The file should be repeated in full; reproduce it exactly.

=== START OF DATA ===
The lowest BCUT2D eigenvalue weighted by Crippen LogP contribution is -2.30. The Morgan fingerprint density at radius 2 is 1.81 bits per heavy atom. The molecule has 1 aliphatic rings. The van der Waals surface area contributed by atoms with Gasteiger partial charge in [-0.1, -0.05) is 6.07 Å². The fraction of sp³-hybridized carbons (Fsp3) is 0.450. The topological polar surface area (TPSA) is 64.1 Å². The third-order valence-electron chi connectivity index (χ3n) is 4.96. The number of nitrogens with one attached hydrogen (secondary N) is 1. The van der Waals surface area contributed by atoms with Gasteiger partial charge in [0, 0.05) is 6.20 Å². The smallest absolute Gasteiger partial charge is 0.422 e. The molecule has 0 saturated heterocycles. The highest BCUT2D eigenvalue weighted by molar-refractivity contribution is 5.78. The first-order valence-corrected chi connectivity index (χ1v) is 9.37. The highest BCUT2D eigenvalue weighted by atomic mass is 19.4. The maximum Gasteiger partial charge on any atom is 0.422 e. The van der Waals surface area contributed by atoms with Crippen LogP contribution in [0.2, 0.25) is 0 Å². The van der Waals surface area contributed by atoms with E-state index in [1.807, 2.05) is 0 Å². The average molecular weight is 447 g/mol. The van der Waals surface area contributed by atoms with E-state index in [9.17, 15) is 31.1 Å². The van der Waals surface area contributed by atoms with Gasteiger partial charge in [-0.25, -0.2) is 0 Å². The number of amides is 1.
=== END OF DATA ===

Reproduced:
The lowest BCUT2D eigenvalue weighted by Crippen LogP contribution is -2.30. The Morgan fingerprint density at radius 2 is 1.81 bits per heavy atom. The molecule has 1 aliphatic rings. The van der Waals surface area contributed by atoms with Gasteiger partial charge in [-0.1, -0.05) is 6.07 Å². The fraction of sp³-hybridized carbons (Fsp3) is 0.450. The topological polar surface area (TPSA) is 64.1 Å². The third-order valence-electron chi connectivity index (χ3n) is 4.96. The number of nitrogens with one attached hydrogen (secondary N) is 1. The van der Waals surface area contributed by atoms with Gasteiger partial charge in [0, 0.05) is 6.20 Å². The smallest absolute Gasteiger partial charge is 0.422 e. The molecule has 0 saturated heterocycles. The highest BCUT2D eigenvalue weighted by molar-refractivity contribution is 5.78. The first-order valence-corrected chi connectivity index (χ1v) is 9.37. The highest BCUT2D eigenvalue weighted by atomic mass is 19.4. The maximum Gasteiger partial charge on any atom is 0.422 e. The van der Waals surface area contributed by atoms with Crippen LogP contribution in [0.2, 0.25) is 0 Å². The van der Waals surface area contributed by atoms with E-state index in [1.807, 2.05) is 0 Å². The average molecular weight is 447 g/mol. The van der Waals surface area contributed by atoms with E-state index in [9.17, 15) is 31.1 Å². The van der Waals surface area contributed by atoms with Gasteiger partial charge in [-0.25, -0.2) is 0 Å². The number of amides is 1.